This theme is something that was heavily explored during Season One of Star Trek: Discovery. The show started with Star Trek’s trademark optimism and positivity, but after a fateful conflict with the Klingons that optimism quickly began to fade to cynicism and hard-nosed pragmatism. The niceties didn’t matter anymore, only the goal. It didn’t matter what corners you cut, it didn’t matter if you played fairly—you just had to win at all costs. Eventually the ship made a trip to the Mirror Universe where that version of Starfleet had never had any optimism, never had any positivity or hope. Instead they were ruled by fear and authoritarianism, much like the Klingons.
After experiencing this and realizing that their captain had been from the Mirror Universe all along, the crew ultimately stood up and rejected a zero-sum plan to end the war by destroying the Klingon home world. They rejected the win-at-all-costs scenario. They reclaimed their values, their principles and their souls and found another way that didn’t involve genocide. They’d had a front-row seat showing where their current path was headed and having seen that horror they rightly rejected that direction.
We too have now seen where we are headed with this ideology, and we too need to soundly reject it.
We can see that Trump economic polices are empty. Growth is now only 1.9%—hardly any different from the average during the Obama administration. Where exactly is the promised 4-6% growth we were told would happen after he implemented his tax cuts? Meanwhile, the deficit has yet again grown to over $1 trillion. Unemployment is low, but then unemployment was already on a path to become quite low before Trump arrived in office and if anything, it’s dramatically slowed its rate of improvement during his term then it was previously. His promises are lies, as we teeter on the edge of falling back into recession and he flounders, screaming at the Fed for no real purpose. What gains there have been in the economy, have certainly not gone to the “common man.”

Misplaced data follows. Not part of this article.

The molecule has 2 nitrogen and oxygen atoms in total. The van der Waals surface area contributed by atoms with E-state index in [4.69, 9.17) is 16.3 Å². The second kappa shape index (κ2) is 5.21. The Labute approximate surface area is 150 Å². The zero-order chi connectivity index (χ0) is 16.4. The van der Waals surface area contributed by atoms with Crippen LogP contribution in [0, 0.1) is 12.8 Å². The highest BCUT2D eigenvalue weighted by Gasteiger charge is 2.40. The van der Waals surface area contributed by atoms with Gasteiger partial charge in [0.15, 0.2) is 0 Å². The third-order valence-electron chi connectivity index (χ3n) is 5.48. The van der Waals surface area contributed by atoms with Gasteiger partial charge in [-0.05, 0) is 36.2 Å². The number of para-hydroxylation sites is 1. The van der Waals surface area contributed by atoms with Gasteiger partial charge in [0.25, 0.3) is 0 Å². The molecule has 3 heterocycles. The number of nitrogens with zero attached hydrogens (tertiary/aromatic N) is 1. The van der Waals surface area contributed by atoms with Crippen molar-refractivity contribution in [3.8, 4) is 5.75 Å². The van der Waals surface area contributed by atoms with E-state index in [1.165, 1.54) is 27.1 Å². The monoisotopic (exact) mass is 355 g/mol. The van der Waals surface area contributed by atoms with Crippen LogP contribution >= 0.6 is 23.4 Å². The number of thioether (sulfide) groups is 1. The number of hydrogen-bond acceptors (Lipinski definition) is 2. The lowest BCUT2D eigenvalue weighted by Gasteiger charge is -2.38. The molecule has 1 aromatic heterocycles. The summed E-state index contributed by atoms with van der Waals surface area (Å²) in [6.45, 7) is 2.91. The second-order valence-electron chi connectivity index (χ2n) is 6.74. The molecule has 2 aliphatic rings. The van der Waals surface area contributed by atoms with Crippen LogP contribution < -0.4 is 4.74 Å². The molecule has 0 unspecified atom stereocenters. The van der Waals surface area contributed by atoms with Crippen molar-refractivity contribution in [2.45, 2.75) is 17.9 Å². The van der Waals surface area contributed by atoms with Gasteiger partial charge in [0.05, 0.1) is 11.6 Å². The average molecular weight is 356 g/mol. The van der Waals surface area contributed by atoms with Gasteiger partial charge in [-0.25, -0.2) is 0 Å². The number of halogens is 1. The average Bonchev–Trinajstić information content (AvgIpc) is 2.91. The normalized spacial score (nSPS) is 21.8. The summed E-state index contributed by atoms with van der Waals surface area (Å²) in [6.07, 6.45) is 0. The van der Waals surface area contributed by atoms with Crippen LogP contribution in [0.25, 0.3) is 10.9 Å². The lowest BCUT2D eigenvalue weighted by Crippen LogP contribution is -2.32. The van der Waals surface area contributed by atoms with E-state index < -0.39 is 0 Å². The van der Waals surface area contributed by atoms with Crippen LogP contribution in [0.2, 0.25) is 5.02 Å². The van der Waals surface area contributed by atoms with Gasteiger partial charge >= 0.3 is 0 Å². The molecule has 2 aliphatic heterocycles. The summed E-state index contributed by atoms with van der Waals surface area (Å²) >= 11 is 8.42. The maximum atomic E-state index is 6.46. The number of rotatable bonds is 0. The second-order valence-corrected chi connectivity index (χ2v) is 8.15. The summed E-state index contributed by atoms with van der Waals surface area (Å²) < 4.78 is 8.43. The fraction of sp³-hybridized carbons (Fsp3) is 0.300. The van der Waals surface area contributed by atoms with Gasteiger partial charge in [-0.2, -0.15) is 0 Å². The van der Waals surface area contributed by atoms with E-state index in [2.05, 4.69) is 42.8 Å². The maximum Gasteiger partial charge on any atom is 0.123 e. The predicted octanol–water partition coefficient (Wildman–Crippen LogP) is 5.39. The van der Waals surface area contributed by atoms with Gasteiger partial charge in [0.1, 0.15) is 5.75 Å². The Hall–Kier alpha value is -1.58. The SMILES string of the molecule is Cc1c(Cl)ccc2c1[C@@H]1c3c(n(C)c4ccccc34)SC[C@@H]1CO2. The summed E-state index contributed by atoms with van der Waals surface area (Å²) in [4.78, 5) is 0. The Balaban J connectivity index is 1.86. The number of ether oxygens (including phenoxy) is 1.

In a recent gloomy study of the American economy, Thomas Piketty, Emmanuel Saez, and Gabriel Zucman find that between 1980 and today, almost none of the gains from economic growth accrued to the bottom half of the population. They write, “Looking first at income before taxes and transfers, income stagnated for bottom 50% earners: for this group, average pre-tax income was $16,000 in 1980 — expressed in 2014 dollars, using the national income deflator — and still is $16,200 in 2014.”¹ Piketty, Saez, and Zucman also found that incomes of the top 1% tripled over the same time period.
New York Times columnist David Leonhardt, reacting to this work, concluded “the very affluent, and only the very affluent, have received significant raises in recent decades.”
Last month, Nobel Laureate Joseph Stiglitz wrote in the New York Times:
Some 90 percent have seen their incomes stagnate or decline in the past 30 years.
Claims like these are not new. Nobel Laureate Paul Krugman wrote in 2014 that “Wages for ordinary workers have in fact been stagnant since the 1970s.”² Jared Bernstein wrote in 2014 in the New York Times, “for middle-income households earnings have declined in real terms 7 percent from 1979 to 2010. Writing in Vanity Fair in 2011, Stiglitz wrote: “All the growth in recent decades — and more — has gone to those at the top.”